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Acevedo to raise money for Myanmar student with 450-mile walk

Acevedo to raise money for Myanmar student with 450-mile walk
WALKING FOR A DREAM — School of International Service senior Kirk Acevedo prepares for his 450-mile trek across Myanmar to raise money for a Myanmar woman to attend college.

Corrections Appended

Last week Kirk Acevedo woke up at 7:30 a.m. and walked 20 miles around D.C., Maryland and Virginia.

And that was just a warm up.

The School of International Service senior is preparing for a 30-day, 450-mile trek across Myanmar, formerly known as Burma, in October to raise money for a Myanmar woman’s college education.

Acevedo first met “Ying” in Thailand during the winter of 2008 while on an AU alternative break trip. He is not using the woman’s name for fear of retribution from the Myanmar government.

Acevedo said the raw emotion of Ying’s story moved him to tears.

“[Others] didn’t have the same drive to educate themselves that Ying did,” Acevedo said.

Ying is a Shan, one of the many ethnic groups oppressed by the military junta.

She was forced to drop out of school upon her parents’ death in eighth grade. Working odd jobs, Ying worked to support her family and save money for her younger sister’s education. Once her sister received a full scholarship to a university in Thailand, Ying remained determined to finish her own education.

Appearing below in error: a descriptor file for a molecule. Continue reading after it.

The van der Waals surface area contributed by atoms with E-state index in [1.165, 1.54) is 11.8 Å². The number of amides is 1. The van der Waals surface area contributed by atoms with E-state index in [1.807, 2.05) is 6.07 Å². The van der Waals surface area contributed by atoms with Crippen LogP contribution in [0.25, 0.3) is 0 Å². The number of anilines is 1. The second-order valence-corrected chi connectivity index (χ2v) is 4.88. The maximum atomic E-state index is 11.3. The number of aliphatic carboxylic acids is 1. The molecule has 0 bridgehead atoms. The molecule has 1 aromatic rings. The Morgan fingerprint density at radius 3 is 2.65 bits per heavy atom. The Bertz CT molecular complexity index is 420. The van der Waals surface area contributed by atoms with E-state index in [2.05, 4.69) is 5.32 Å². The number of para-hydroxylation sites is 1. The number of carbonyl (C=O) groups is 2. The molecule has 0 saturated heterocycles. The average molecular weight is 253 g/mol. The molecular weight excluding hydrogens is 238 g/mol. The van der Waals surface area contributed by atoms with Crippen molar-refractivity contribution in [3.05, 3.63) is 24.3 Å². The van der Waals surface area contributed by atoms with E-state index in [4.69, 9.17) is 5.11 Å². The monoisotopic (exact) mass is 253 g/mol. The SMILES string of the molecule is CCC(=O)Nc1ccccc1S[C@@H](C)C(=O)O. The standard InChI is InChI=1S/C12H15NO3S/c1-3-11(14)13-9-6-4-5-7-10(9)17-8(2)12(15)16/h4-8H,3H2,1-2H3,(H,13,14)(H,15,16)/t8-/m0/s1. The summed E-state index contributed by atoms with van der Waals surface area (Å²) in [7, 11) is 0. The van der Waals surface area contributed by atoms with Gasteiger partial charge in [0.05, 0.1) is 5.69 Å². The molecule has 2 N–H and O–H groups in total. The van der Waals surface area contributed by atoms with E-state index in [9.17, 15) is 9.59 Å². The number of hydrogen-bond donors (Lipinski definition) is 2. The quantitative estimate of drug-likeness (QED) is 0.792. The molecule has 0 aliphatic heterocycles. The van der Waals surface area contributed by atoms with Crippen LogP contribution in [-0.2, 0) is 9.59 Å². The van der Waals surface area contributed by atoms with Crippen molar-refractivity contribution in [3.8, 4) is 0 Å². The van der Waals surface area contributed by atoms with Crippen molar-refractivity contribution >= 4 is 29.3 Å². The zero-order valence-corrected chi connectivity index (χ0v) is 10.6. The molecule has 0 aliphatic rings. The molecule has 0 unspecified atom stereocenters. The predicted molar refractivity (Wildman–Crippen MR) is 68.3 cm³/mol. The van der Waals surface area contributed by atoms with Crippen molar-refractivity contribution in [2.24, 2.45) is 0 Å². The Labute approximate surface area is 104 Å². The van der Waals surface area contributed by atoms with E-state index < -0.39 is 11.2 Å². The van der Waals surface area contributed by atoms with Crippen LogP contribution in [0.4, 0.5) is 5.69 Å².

Acevedo decided to sponsor Ying’s education after he was inspired by Patrick Cook-Deegan’s, director of Strategic Partnerships for U.S. Campaign for Burma, 1,000-mile bike trek through Burma in 2006.

At a pace of about 18 miles a day, Acevedo will start in Rangoon and end in Mandalay.

His route lies in a valley between two mountain ranges, a relatively safe urban road protected from the warring ethnic groups. The closest area of conflict to Acevedo’s trek will be 50 miles away.

Acevedo, with the help of five others, wants to raise $26,220 through donations. Ying’s actual tuition is close to $15,000, but the rest of the money will cover books and other supplies, he said.

Acevedo has received positive reactions from the family and friends he asked for donations.

“We’re changing a woman’s life, and people have been excited about this idea,” he said.

With five months left to prepare for the trek, Acevedo enlisted the help of his friend Sean McCarty, a member of the AU wrestling team.

“I basically begged him to get me into shape,” Acevedo said.

Acevedo hopes to do a 400-mile hike on the Appalachian Trail or in the Rocky Mountains sometime in late August.

Acevedo said he’s trying to fight Myanmar’s poverty and military junta’s oppression of ethnic groups.

“Everyone has their own response,” Acevedo said. “Mine: I want to send you [Ying] to college.”

lgiangreco@theeagleonline.com

Corrections: Acevedo first met "Ying" in Thailand, not Myanmar, as originally stated. Acevedo hopes to to do a 400-mile hike on the Appalachian Trail or in the Rocky Mountains sometime in late August, not Acevedo and McCarty together. Acevedo wants to raise $26,220, not $26,200.


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